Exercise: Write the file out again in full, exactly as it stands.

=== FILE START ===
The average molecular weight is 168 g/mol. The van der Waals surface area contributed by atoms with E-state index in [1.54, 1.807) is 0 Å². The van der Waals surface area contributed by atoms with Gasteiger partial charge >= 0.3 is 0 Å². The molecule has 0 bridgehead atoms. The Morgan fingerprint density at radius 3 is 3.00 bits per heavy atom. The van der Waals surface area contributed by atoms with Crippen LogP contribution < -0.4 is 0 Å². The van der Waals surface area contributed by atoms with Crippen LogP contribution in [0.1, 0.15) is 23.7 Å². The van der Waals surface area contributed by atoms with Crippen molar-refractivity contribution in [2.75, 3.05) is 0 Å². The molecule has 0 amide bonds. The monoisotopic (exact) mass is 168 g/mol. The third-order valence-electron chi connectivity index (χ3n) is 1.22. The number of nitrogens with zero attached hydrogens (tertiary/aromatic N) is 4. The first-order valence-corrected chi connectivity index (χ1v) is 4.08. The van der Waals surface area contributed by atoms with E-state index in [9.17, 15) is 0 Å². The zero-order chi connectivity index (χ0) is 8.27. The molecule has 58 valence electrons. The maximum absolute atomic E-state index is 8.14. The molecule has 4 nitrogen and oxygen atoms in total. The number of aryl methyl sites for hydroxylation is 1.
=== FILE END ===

The average molecular weight is 168 g/mol. The van der Waals surface area contributed by atoms with E-state index in [1.54, 1.807) is 0 Å². The van der Waals surface area contributed by atoms with Gasteiger partial charge >= 0.3 is 0 Å². The molecule has 0 bridgehead atoms. The Morgan fingerprint density at radius 3 is 3.00 bits per heavy atom. The van der Waals surface area contributed by atoms with Crippen LogP contribution < -0.4 is 0 Å². The van der Waals surface area contributed by atoms with Crippen LogP contribution in [0.1, 0.15) is 23.7 Å². The van der Waals surface area contributed by atoms with Crippen molar-refractivity contribution in [2.75, 3.05) is 0 Å². The molecule has 0 amide bonds. The monoisotopic (exact) mass is 168 g/mol. The third-order valence-electron chi connectivity index (χ3n) is 1.22. The number of nitrogens with zero attached hydrogens (tertiary/aromatic N) is 4. The first-order valence-corrected chi connectivity index (χ1v) is 4.08. The van der Waals surface area contributed by atoms with E-state index in [9.17, 15) is 0 Å². The zero-order chi connectivity index (χ0) is 8.27. The molecule has 58 valence electrons. The maximum absolute atomic E-state index is 8.14. The molecule has 4 nitrogen and oxygen atoms in total. The number of aryl methyl sites for hydroxylation is 1.